And don't worry about the subway. I've used the subway at all hours, including well past midnight, without a problem. Stick to Manhattan and you'll be safe.

  • JebusUDJebusUD Adventure! Candy IslandRegistered User regular
    I went to Les Halles downtown when I was there. It was very good. Steakhouse, good food, nice restaurant, but still had a fun atmosphere. Definitely heard some MJ hits of the 80's there.

    I also quite enjoyed the Bluebird Coffee Shop. Definitely hole in the wall. There are like... 10 seats in the whole place. The windows in front open out to the street though, so it isn't totally crammed in. Great coffee, very fun little shop. I'd recommend it.

    I'll try to think of more stuff we had done. I know you said not touristy, but I loved top of the rock art tour. It was one of the best tours i've ever been on. Very interesting, great art, and great tour guides. Plus Rockefeller plaza is very beautiful.

    I had no issues with the subway. We were down there in the middle of the night. 1Am-ish. It was never scary. Hot at a few stations, and sort of dirty. But not scary. Very convenient.

    And I won, so you lose,
    Guess it always comes down to.
  • CelestialBadgerCelestialBadger Registered User regular
    Cherry wrote: »
    What are your opinions of using the subway system at night? I was told not to use it after 7:30pm which I find ridiculous. We wanted to go to an amateur night at the Apollo during the week.

    Nonsense. At 7.30pm you still have the commuter crowd. After about midnight you can get situations where you are the only people on the platform apart from a muttering homeless guy with a festering sore. Timid tourists might want to splash on a taxi, which are not terribly expensive, and Manhattan swarms with them.

  • CauldCauld Registered User regular
    I don't ever feel unsafe on the subway, except when there's a homeless guy talking to himself and angry. But you can always just change cars if that happens. The biggest problem with late subways (after 10pm or so) is that the service changes and it is much less frequent. Despite all that it usually ends up almost as crowded as rush hour.

  • EntriechEntriech Registered User regular
    One thing I did discover, there's definitely some really bad times to try to catch a cab, even in mid-town. Shift-change combined with leaving a popular tourist destination that was closing resulted in a very long wait for us one day, so if you're someplace like a big museum and you've gotta get out of there on time, don't necessarily rely on a taxi being around to pick you up.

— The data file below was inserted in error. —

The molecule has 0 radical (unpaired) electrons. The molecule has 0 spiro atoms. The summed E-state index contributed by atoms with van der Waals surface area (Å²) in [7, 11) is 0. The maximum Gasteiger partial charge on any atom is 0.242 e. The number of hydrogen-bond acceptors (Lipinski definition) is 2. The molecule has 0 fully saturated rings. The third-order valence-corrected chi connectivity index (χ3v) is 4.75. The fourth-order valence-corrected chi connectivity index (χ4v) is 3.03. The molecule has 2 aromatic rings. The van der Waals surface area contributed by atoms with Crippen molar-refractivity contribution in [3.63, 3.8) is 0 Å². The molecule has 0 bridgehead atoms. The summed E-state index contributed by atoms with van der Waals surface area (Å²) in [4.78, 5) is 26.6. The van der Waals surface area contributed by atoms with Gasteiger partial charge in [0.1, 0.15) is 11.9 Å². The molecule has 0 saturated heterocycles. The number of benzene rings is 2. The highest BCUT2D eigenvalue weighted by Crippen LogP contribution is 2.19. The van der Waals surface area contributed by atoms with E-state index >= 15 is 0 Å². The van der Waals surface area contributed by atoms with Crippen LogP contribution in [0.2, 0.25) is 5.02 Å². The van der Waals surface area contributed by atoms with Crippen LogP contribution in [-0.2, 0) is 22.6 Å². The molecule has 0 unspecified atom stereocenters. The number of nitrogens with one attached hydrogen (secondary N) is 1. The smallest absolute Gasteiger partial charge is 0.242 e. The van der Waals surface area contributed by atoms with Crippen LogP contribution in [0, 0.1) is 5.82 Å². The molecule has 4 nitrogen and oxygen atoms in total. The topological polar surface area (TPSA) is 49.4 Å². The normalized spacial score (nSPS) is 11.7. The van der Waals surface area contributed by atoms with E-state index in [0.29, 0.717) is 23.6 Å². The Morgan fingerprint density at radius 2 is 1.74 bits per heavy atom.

• PacificstarPacificstar Registered User regular
    I highly recommend Sweet Revenge in Manhattan. It's a place that pairs cupcakes with beer or wine. They also have savory cupcakes. I had a jerk chicken cupcake with a beer that really truly did pair well with the cupcake.

  • Chop LogicChop Logic Registered User regular
    Cherry wrote: »
    What are your opinions of using the subway system at night? I was told not to use it after 7:30pm which I find ridiculous. We wanted to go to an amateur night at the Apollo during the week.

    you can absolutely use the Subway anytime. As long as you are using logic you will be perfectly safe. I wouldn't plan on leaving Harlem for a long walk at 2 in the morning, but I've never had any problems anywhere. For what it's worth the spots I mentioned off the L are perfectly safe. The only thing to be aware of is, for example, if you have a long walk from the Subway and it's past 2am or something, for example. But yes, it's fine, and my friends with smartphones have apps which I'm sure are free that tell you exactly when the subway is coming, if you're paranoid and don't want to be underground waiting for too long. Past midnight you might expect to wait a minute for some trains. The L is always solid, most of the mainline trains like A C E, 1 2 3, 4 5 6 are fine, past midnight I wouldn't bank on the G M J, etc. They will come eventually but late night you may end up waiting a while.

  • Pure DinPure Din Boston-areaRegistered User regular
    This is pretty touristy, but my fiancé and I went on the foods of NY Greenwich Village tour a few months ago and really enjoyed it. In general I really like food tours because they let you try the best thing at a bunch of different restaurants, for a price that's more like what you would pay for one fancy restaurant.

  • CherryCherry Registered User regular
    These suggestions are great! Thanks guys! I can't wait to try these different restaurants! And I knew that suggestion for the subway ridiculous. Pure Din, we are going on a food tour as well! But that one looks fun too!

  • AngelHedgieAngelHedgie Registered User regular
    This isn't in the boroughs, but is accessible by mass transit - you can take the Hudson Line up to the Dia:Beacon art installation in Beacon, NY. Be forewarned - it is a 1 1/2 - 2 hour trip each way. That said, the Hudson Line runs along the Hudson, so you would get to see the scenery along the river, and if you are traveling in autumn, you'll get to see the whole Valley ablaze in color as the leaves change.

    XBL: Nox Aeternum / PSN: NoxAeternum / NN:NoxAeternum / Steam: noxaeternum